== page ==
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posted January 10, 2007
Nicolas De Crecy
NBM, softcover, 80 pages, January 2007, $14.95
This is the first in a series of book solicited by the Louvre to feature elements of that great museum history and its offerings in a comics narrative. De Crecy, one of the great visual comedians working in French comics, provides a snappy and funny story that's amusing enough to work horizon to horizon but in terms of depth runs about an inch deep -- but oh, what a pretty inch.
opens in the far future where Europe is long forgotten, buried under mountains of ice and snow. Travelers from the south seeking clues as to the continent's origins and any potential civilizations that used to be located there, stumble across the Louvre and set about describing and defining what they find there. Meanwhile, the spirits of the pieces themselves react to making human contact once again, and eventually reveal what happened to the continent in the first place. De Crecy works in a number of humorous approaches, starting with more of a physical comedy and gag feel in the framing sequence pages, and quickly moving to a long, satirical sequence whereby the explorers interpret the pieces of art in the most ridiculous, self-aggrandizing and clueless way possible. This is humorous in and of itself and as, it seems, a bluntly raised middle finger aimed at art historians and critics of any and all media that overstep their bounds. The conclusion, with the objects' reveal, is a genially stated yet nasty shot at modern living.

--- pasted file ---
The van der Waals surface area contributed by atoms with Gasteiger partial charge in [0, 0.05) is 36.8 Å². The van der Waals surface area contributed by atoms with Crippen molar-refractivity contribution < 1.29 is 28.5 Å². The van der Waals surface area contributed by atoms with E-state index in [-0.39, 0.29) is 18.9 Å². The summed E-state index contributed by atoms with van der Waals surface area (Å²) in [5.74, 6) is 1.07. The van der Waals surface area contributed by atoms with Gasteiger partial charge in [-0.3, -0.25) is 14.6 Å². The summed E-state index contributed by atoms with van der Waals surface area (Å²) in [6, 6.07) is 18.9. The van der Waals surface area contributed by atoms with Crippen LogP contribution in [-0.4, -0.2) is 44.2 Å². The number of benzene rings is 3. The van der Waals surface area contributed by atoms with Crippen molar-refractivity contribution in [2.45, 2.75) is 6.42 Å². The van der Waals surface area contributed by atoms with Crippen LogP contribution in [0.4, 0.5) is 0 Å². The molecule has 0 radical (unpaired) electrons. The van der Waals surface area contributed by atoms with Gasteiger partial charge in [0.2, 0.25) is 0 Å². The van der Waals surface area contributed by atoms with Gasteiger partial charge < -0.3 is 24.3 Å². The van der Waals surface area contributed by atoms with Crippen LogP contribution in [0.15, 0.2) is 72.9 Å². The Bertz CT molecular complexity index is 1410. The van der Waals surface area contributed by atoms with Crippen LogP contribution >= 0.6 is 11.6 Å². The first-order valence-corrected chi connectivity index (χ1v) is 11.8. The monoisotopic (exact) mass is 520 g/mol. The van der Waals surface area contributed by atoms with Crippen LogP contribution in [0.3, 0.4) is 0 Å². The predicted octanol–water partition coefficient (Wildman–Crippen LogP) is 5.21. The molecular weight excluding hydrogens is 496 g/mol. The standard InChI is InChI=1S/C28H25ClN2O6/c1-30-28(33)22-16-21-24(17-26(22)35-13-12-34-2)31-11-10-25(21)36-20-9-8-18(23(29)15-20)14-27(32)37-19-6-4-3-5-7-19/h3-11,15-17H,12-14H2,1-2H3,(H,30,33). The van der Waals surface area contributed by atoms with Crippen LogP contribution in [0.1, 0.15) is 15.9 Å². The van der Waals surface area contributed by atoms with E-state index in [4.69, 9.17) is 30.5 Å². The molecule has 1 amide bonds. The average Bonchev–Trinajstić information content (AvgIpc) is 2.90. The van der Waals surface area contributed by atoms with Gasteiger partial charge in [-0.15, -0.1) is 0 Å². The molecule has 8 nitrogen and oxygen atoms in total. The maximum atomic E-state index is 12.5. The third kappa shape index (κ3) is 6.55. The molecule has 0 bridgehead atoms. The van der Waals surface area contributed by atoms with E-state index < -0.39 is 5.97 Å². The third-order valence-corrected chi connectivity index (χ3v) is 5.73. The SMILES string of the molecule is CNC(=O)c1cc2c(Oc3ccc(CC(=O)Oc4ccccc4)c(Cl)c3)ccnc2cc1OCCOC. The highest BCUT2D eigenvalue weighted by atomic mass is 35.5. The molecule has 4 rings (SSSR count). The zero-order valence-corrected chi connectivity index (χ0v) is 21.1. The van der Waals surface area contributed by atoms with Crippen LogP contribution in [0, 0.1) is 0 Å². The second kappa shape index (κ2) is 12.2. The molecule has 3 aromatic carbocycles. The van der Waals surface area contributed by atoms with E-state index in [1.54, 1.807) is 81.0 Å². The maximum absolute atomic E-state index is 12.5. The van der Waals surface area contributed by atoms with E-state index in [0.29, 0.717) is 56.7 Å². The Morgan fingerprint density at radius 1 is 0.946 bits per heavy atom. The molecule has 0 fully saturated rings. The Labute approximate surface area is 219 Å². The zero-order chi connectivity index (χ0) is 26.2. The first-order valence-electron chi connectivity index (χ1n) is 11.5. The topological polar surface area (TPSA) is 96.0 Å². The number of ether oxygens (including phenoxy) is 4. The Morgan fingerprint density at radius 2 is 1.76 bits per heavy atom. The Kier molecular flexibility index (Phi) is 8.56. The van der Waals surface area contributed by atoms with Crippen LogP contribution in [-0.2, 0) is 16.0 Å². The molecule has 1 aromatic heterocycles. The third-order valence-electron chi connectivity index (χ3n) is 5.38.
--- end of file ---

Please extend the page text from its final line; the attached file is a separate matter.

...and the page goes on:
Beyond the look of Glacial Period
, the lingering effect is of a creator working near the top of his game but smartly and in some ways modestly within the parameters of a defined project; it doesn't have the idiosyncrasy or the energy of a project that started wholly with an artist, if that makes any sense, but is sort of doubly charming for being so good-natured about what it needs to do.